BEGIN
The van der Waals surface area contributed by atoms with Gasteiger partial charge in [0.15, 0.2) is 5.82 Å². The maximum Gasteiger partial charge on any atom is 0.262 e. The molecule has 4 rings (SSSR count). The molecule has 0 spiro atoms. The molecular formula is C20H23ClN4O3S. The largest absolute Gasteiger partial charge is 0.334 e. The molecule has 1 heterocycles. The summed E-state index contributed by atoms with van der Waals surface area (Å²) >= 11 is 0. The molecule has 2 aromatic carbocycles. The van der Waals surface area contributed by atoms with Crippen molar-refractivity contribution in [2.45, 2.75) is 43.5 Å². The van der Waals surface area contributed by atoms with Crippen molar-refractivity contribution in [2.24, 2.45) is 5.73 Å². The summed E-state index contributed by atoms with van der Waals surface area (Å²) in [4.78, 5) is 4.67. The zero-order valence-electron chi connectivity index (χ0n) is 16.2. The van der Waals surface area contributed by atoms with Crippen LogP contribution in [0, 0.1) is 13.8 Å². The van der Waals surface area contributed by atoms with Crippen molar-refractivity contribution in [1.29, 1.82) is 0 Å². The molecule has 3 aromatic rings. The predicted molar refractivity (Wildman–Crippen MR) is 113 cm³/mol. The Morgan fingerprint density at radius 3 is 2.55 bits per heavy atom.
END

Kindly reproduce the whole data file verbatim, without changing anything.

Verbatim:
The van der Waals surface area contributed by atoms with Gasteiger partial charge in [0.15, 0.2) is 5.82 Å². The maximum Gasteiger partial charge on any atom is 0.262 e. The molecule has 4 rings (SSSR count). The molecule has 0 spiro atoms. The molecular formula is C20H23ClN4O3S. The largest absolute Gasteiger partial charge is 0.334 e. The molecule has 1 heterocycles. The summed E-state index contributed by atoms with van der Waals surface area (Å²) >= 11 is 0. The molecule has 2 aromatic carbocycles. The van der Waals surface area contributed by atoms with Crippen molar-refractivity contribution in [2.45, 2.75) is 43.5 Å². The van der Waals surface area contributed by atoms with Crippen molar-refractivity contribution in [2.24, 2.45) is 5.73 Å². The summed E-state index contributed by atoms with van der Waals surface area (Å²) in [4.78, 5) is 4.67. The zero-order valence-electron chi connectivity index (χ0n) is 16.2. The van der Waals surface area contributed by atoms with Crippen LogP contribution in [0, 0.1) is 13.8 Å². The van der Waals surface area contributed by atoms with Crippen molar-refractivity contribution in [1.29, 1.82) is 0 Å². The molecule has 3 aromatic rings. The predicted molar refractivity (Wildman–Crippen MR) is 113 cm³/mol. The Morgan fingerprint density at radius 3 is 2.55 bits per heavy atom.